At my first job in the private sector we had flex-time and a work-from-home policy. It was great, until I realized (too late) that my manager gave the best performance ratings to those he could see working hardest (ie. those who put in the longest hours at the office) — and as salary was tied to performance ratings, that was an expensive mistake.

Many jobs are hourly. Those that aren't still have an expectation that you show up. The old joke that flex-time means working any 60 hours you like during the week is still valid.
I'm not sure I see the parallel to "college success" classes. When I take attendance, I become the warden, a role for which I am ill-prepared.

When I teach a "college success" class, I am a teacher passing along important information on a topic I've mastered (more or less by definition). I can see where it might be silly to have the class be anything other than pass/fail, but anything that helps people make good decisions in a new environment seems like a good idea.
Just for the record, I have no idea how our college comes up with the last day of attendance for students who withdraw from a class. We don't even record it for students who fail because they didn't finish the course. We do, however, record attendance a few times per year for financial aid purposes.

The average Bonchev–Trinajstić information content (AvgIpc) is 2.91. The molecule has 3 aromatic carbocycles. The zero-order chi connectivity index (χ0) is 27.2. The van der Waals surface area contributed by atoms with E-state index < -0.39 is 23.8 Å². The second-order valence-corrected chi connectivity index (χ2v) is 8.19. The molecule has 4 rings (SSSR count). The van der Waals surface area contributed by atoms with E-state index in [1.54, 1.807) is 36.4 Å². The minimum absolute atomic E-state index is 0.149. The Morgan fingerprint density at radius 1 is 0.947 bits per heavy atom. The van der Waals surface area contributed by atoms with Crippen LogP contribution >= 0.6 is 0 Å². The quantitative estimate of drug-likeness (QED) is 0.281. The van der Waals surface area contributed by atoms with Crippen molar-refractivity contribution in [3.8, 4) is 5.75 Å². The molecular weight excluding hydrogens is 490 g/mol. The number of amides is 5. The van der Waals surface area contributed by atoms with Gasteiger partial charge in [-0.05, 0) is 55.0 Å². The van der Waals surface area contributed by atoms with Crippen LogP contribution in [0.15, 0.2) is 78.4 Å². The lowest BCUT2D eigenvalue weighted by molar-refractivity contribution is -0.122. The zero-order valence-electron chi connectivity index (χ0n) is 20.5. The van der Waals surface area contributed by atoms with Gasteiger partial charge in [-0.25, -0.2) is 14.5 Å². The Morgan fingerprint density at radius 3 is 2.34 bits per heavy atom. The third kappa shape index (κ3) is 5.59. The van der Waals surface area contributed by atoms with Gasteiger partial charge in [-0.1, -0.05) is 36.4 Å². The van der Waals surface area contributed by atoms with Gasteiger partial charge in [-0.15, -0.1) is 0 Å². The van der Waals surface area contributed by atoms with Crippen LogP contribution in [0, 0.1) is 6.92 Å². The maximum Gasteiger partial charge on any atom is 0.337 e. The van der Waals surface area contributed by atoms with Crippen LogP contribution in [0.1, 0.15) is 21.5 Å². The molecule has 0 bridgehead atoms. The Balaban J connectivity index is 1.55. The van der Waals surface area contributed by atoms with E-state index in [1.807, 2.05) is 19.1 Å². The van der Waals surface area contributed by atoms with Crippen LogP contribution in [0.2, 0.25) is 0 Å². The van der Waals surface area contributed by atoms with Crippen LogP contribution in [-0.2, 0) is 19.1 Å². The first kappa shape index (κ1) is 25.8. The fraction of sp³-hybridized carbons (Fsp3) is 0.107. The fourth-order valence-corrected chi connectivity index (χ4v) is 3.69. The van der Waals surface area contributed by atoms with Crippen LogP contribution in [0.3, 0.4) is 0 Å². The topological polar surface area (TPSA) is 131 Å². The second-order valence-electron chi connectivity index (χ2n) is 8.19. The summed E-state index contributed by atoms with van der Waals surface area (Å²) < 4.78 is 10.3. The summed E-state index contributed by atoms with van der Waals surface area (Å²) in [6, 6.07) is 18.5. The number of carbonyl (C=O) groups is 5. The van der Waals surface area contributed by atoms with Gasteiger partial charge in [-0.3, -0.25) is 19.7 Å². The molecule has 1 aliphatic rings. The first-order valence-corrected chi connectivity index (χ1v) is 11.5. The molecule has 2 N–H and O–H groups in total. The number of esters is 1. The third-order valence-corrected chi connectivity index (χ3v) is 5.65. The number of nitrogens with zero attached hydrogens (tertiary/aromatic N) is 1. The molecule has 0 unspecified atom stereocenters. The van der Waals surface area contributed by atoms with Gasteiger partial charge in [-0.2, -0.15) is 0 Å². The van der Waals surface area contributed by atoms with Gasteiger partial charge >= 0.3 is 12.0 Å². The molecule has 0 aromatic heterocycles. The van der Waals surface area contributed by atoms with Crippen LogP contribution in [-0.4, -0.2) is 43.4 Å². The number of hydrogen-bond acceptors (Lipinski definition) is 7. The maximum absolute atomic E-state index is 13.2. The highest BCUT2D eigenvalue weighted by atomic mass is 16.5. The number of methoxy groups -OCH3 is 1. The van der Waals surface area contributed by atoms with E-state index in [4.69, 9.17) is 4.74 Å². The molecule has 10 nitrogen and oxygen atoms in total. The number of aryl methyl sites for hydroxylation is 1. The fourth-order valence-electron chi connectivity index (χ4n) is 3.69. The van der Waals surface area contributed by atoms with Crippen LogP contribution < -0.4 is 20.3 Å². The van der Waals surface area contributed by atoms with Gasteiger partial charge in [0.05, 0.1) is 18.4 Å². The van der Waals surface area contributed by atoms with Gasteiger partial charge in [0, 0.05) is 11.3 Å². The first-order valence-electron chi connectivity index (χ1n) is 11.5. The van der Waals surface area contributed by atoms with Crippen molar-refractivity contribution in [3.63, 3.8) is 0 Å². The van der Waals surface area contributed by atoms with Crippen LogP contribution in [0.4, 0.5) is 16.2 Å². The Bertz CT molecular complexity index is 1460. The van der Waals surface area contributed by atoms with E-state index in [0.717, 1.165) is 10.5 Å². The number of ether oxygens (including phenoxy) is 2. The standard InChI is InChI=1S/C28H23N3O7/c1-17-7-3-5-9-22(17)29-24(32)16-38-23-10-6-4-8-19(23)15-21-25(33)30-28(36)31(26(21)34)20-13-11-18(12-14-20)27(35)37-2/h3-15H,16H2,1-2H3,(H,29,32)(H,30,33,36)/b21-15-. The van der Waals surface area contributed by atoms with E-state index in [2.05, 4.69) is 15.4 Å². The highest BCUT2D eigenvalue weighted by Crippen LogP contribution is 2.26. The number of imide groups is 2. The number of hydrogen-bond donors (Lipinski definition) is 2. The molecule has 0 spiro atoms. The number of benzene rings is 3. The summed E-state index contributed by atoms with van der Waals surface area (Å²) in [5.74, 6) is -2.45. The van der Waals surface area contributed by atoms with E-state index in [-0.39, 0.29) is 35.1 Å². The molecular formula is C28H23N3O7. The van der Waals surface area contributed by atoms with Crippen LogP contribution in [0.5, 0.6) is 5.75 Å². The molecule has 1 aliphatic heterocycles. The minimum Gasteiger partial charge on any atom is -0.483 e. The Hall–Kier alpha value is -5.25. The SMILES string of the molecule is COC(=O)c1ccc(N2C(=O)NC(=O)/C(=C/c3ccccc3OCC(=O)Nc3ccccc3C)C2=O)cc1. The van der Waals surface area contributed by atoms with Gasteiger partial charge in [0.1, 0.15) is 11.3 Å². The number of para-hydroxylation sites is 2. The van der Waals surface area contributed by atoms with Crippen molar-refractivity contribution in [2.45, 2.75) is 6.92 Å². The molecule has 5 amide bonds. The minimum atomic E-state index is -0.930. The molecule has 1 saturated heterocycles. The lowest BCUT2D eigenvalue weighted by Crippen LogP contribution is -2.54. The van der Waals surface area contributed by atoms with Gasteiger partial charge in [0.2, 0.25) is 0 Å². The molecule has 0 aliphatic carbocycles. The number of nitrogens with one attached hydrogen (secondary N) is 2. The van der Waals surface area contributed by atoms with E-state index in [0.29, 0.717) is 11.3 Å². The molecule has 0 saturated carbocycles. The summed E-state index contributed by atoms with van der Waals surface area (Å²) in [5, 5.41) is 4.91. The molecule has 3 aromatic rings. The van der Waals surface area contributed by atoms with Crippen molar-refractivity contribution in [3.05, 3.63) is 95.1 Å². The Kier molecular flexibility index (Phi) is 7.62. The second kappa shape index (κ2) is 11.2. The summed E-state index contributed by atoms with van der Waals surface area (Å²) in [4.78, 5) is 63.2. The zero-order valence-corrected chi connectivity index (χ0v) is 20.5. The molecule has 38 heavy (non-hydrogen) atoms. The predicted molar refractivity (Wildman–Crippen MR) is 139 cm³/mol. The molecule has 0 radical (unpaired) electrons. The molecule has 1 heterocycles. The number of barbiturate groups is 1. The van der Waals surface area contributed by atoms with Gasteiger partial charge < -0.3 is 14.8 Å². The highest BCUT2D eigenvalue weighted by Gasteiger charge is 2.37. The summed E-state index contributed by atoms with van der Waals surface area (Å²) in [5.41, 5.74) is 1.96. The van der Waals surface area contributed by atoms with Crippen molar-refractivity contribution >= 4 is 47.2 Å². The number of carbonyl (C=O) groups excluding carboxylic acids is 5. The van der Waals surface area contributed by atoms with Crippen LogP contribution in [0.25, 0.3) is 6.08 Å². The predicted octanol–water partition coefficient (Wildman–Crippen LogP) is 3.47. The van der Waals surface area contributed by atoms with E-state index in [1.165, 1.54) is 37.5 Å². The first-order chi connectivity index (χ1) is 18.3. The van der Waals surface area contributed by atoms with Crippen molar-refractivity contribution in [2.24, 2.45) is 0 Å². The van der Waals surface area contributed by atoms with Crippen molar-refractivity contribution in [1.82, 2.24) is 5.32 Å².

Does anyone know where the OFFICIAL rules are located in the Federal Register? DD?
Anonymous @7:43AM asks "what do you say to the student who has missed 6, 7, 8, etc weeks of school and now wants to make things up?"

I tell them that the policy for submitting late work is clearly spelled out in the syllabus, and that the penalty points have already guaranteed a zero for most of those assignments. Ditto for my policy on missed exams. It is all there in both ink and bytes, and I have a signed form that documents they got a copy.

This isn't difficult. It just requires two things: one semester of experience and a spine. OK, three things: and a Dean that backs up hir faculty.

In the one class I teach where attendance counts, it is used for the students, not against them. A perfect grade for a modest homework and attendance component is a huge help to students on the borderline for two reasons: extra points and the extra things they learn by participating every day.
To Rosie at 11:55 AM -

Clickers are, indeed, very convenient for attendance. However, have you ever stood in the back of a large lecture hall and watched students come in with several of them?

They are only reliable when you know who is there but want to save time.
When I looked up Title IV, I seem to remember something that boiled down to: If the student attended at some point after the 60% point of the semester, then they don't have to pay back the money. Before that point, they needed to pay it back (pro-rated).
i had a college professor who took a deck of cards, and he wrote a student's name on each card. when he wanted to ask a question, he would take a card from the deck and call on the kid whose name was on the card. if the kid wasn't there, then they were marked as absent. i think he used attendance as a bonus.